Last week I participated in the 2013 Legislative and Transparency Conference put on by the U.S. House of Representatives in Washington D.C.
It was a one day event that featured numerous speakers both within the U.S. government and in the surrounding transparency community around D.C. My role, at the end of the day, was to speak as a panelist along with Josh Tauberer of GovTrack.us and Anne Washington of The George Washington University on Under-Digitized Legislative Data. It was a fun experience for me and allowed me to have a friendly debate with Josh on API’s versus bulk downloads of XML data. In the end, while we both fundamentally agree, he favors bulk downloads while I favor APIs. It’s a simple matter of how we use the data.
The morning sessions were all about the government reporting the progress they have made over the past year relating to their transparency initiatives. There has been substantial progress this year and this was evident in the various talks. Particularly exciting was the progress that the Library of Congress is making in developing the new congress.gov website. Eventually this website will expand to replace THOMAS entirely.
The afternoon sessions were kicked off by Gherardo Casini of the UN-DESA Global Centre for ICT in Parliament in Rome, Italy. He gave an overview of the progress, or lack thereof, of XML in various parliaments and legislatures around the world. He also gave a brief mention of the progress in the LegalDocumentML Technical Committee at OASIS which is working towards the standardization of Akoma Ntoso. I am a member of that technical committee.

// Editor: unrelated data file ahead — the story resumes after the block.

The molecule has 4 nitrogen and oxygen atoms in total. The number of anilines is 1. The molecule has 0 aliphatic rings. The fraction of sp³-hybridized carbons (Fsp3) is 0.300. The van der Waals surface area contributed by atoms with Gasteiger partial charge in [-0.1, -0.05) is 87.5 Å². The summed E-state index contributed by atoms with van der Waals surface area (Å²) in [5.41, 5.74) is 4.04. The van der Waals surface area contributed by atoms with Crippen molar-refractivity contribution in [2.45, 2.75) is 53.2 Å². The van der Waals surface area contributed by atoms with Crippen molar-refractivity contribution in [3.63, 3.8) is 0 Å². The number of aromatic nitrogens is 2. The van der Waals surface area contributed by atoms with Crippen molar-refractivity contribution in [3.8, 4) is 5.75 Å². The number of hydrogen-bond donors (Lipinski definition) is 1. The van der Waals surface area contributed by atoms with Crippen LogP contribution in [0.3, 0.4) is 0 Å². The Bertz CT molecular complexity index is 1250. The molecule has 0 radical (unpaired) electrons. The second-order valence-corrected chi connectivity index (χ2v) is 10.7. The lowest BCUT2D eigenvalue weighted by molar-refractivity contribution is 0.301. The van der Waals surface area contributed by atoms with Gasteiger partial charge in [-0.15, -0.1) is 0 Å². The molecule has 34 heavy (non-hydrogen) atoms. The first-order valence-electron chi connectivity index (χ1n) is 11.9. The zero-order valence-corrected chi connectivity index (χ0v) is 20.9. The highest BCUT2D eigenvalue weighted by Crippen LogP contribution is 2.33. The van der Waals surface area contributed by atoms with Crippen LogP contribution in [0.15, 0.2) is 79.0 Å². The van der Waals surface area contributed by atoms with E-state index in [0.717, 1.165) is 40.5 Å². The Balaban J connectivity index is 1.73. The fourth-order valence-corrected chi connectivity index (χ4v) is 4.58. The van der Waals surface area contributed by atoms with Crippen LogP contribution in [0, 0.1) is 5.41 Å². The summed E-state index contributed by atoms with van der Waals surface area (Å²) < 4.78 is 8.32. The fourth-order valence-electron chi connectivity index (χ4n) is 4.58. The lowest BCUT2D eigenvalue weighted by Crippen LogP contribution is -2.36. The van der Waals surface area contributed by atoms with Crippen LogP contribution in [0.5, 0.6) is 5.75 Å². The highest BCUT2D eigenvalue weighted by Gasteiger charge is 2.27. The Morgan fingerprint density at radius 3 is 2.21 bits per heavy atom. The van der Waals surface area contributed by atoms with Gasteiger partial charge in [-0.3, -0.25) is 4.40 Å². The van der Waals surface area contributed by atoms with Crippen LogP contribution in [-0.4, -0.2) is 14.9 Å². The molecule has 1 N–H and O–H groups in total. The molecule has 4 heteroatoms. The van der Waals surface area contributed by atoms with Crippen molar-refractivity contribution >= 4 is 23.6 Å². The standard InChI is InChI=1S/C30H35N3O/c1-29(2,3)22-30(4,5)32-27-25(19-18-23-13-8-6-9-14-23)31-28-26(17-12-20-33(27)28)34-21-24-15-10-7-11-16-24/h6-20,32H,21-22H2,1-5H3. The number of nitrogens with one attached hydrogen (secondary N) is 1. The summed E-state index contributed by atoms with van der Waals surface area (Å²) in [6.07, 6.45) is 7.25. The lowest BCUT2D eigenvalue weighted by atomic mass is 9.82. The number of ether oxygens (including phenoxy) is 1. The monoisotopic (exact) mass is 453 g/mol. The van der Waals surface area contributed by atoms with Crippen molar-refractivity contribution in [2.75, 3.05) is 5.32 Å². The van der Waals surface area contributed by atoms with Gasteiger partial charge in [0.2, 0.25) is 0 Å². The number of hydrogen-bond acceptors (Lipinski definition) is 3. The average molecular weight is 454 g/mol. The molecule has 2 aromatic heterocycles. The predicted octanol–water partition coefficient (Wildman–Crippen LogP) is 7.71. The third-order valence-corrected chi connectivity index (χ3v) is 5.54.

The next panel was a good discussion on extending XML. The panelists were Eric Mill at the Sunlight Foundation who, among other things, talked about the HTML transformation work he has been exploring in recent weeks. I mentioned his efforts in my blog last week. Following him was Jim Harper at the Cato Institute. He talked about the Cato Institute’s Deepbills project. Finally, Daniel Bennett gave a talk on HTML and microdata. His interest in this subject was also mentioned in my blog last week.
One particularly fun aspect of the conference was walking into the entrance and noticing the Cato Institute’s Deepbills editor running on the table at the entrance. The reason it was fun for me is that their editor is actually a customization of an early version of the HTML5-based LegisPro Web editor which I have spent much of the past year developing. We have developed this editor to be an open and customizable platform for legislative editing. The Cato Project is one of four different implementations which now exist – two are Akoma Ntoso based and two are not. More news will come on this development in the not-too-distant future. I had not expected the Cato Institute to be demonstrating anything and it was quite a nice surprise to see software I had written up on the display.
If there was any recurring theme throughout the day, it was the call for better linked data. While there has been significant progress over the past year towards getting the data out there, now it is time to start linking it all together. Luckily for me, this was the topic I had chosen to focus on in my talk at the end of the day. It will be interesting to see the progress that is made towards this objective this time next year.
All in all, it was a very successful and productive day. I didn’t have a single moment to myself all day. There were so many interesting people to meet that I didn’t get a chance to chat with nearly as many as I would have liked to.
For an amusing yet still informative take on the conference, check out Ari Hershowitz’s Tabulaw blog. He reveals a little bit more about some of the many projects we have been up to over the past year.